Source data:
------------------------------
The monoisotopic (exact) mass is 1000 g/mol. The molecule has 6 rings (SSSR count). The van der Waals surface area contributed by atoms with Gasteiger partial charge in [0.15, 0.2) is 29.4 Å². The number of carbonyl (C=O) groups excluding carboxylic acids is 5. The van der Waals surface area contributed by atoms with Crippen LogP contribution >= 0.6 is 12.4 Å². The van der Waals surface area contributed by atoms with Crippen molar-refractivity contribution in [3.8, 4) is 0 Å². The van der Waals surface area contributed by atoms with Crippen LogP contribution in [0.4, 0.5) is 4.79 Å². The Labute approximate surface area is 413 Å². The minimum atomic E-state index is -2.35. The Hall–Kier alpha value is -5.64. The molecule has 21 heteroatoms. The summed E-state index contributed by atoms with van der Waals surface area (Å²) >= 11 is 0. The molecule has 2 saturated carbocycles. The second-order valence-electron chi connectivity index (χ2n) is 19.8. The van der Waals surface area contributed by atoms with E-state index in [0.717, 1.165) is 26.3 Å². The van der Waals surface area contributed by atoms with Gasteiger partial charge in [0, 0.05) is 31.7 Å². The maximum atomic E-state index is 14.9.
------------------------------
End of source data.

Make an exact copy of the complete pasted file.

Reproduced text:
The monoisotopic (exact) mass is 1000 g/mol. The molecule has 6 rings (SSSR count). The van der Waals surface area contributed by atoms with Gasteiger partial charge in [0.15, 0.2) is 29.4 Å². The number of carbonyl (C=O) groups excluding carboxylic acids is 5. The van der Waals surface area contributed by atoms with Crippen LogP contribution >= 0.6 is 12.4 Å². The van der Waals surface area contributed by atoms with Crippen molar-refractivity contribution in [3.8, 4) is 0 Å². The van der Waals surface area contributed by atoms with Crippen LogP contribution in [0.4, 0.5) is 4.79 Å². The Labute approximate surface area is 413 Å². The minimum atomic E-state index is -2.35. The Hall–Kier alpha value is -5.64. The molecule has 21 heteroatoms. The summed E-state index contributed by atoms with van der Waals surface area (Å²) >= 11 is 0. The molecule has 2 saturated carbocycles. The second-order valence-electron chi connectivity index (χ2n) is 19.8. The van der Waals surface area contributed by atoms with E-state index in [0.717, 1.165) is 26.3 Å². The van der Waals surface area contributed by atoms with Gasteiger partial charge in [0, 0.05) is 31.7 Å². The maximum atomic E-state index is 14.9.